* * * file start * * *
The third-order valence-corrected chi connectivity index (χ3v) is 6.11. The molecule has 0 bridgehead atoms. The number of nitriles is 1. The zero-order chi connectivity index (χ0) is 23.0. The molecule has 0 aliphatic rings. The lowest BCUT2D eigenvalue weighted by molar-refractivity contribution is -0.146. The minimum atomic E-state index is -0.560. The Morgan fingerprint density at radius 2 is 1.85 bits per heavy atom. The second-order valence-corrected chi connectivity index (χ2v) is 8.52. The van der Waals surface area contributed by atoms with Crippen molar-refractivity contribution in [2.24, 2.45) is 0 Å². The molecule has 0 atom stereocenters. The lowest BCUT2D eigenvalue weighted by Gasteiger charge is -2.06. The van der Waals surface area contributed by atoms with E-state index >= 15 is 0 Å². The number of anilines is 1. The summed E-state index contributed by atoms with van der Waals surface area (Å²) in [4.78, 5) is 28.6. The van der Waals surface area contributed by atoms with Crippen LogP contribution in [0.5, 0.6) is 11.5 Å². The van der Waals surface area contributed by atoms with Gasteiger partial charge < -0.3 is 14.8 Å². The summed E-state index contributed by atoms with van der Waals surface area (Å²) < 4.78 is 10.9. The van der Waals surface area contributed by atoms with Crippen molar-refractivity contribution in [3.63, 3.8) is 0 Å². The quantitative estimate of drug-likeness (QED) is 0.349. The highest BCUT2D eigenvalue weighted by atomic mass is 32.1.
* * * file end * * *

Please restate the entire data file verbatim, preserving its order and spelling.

The third-order valence-corrected chi connectivity index (χ3v) is 6.11. The molecule has 0 bridgehead atoms. The number of nitriles is 1. The zero-order chi connectivity index (χ0) is 23.0. The molecule has 0 aliphatic rings. The lowest BCUT2D eigenvalue weighted by molar-refractivity contribution is -0.146. The minimum atomic E-state index is -0.560. The Morgan fingerprint density at radius 2 is 1.85 bits per heavy atom. The second-order valence-corrected chi connectivity index (χ2v) is 8.52. The van der Waals surface area contributed by atoms with Crippen molar-refractivity contribution in [2.24, 2.45) is 0 Å². The molecule has 0 atom stereocenters. The lowest BCUT2D eigenvalue weighted by Gasteiger charge is -2.06. The van der Waals surface area contributed by atoms with E-state index >= 15 is 0 Å². The number of anilines is 1. The summed E-state index contributed by atoms with van der Waals surface area (Å²) in [4.78, 5) is 28.6. The van der Waals surface area contributed by atoms with Crippen LogP contribution in [0.5, 0.6) is 11.5 Å². The van der Waals surface area contributed by atoms with Gasteiger partial charge < -0.3 is 14.8 Å². The summed E-state index contributed by atoms with van der Waals surface area (Å²) < 4.78 is 10.9. The van der Waals surface area contributed by atoms with Crippen molar-refractivity contribution in [3.63, 3.8) is 0 Å². The quantitative estimate of drug-likeness (QED) is 0.349. The highest BCUT2D eigenvalue weighted by atomic mass is 32.1.